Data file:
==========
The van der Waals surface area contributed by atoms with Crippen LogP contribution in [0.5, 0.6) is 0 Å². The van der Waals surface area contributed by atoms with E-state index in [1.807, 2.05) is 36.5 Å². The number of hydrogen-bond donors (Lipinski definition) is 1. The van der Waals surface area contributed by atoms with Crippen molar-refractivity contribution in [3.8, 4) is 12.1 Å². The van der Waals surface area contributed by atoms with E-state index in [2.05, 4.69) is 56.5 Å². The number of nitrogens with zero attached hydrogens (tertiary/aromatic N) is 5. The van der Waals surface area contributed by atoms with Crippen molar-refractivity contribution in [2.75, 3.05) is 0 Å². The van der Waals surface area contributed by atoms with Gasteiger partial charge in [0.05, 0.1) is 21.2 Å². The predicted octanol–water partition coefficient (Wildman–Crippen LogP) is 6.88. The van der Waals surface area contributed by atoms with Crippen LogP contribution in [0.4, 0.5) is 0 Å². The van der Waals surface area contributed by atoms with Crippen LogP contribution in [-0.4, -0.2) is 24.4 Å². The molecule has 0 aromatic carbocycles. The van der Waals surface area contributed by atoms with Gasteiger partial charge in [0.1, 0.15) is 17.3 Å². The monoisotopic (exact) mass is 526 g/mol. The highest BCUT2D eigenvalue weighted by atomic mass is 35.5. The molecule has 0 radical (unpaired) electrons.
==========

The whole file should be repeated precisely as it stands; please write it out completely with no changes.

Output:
The van der Waals surface area contributed by atoms with Crippen LogP contribution in [0.5, 0.6) is 0 Å². The van der Waals surface area contributed by atoms with E-state index in [1.807, 2.05) is 36.5 Å². The number of hydrogen-bond donors (Lipinski definition) is 1. The van der Waals surface area contributed by atoms with Crippen molar-refractivity contribution in [3.8, 4) is 12.1 Å². The van der Waals surface area contributed by atoms with E-state index in [2.05, 4.69) is 56.5 Å². The number of nitrogens with zero attached hydrogens (tertiary/aromatic N) is 5. The van der Waals surface area contributed by atoms with Crippen molar-refractivity contribution in [2.75, 3.05) is 0 Å². The van der Waals surface area contributed by atoms with Gasteiger partial charge in [0.05, 0.1) is 21.2 Å². The predicted octanol–water partition coefficient (Wildman–Crippen LogP) is 6.88. The van der Waals surface area contributed by atoms with Crippen LogP contribution in [0.4, 0.5) is 0 Å². The van der Waals surface area contributed by atoms with Crippen LogP contribution in [-0.4, -0.2) is 24.4 Å². The molecule has 0 aromatic carbocycles. The van der Waals surface area contributed by atoms with Gasteiger partial charge in [0.1, 0.15) is 17.3 Å². The monoisotopic (exact) mass is 526 g/mol. The highest BCUT2D eigenvalue weighted by atomic mass is 35.5. The molecule has 0 radical (unpaired) electrons.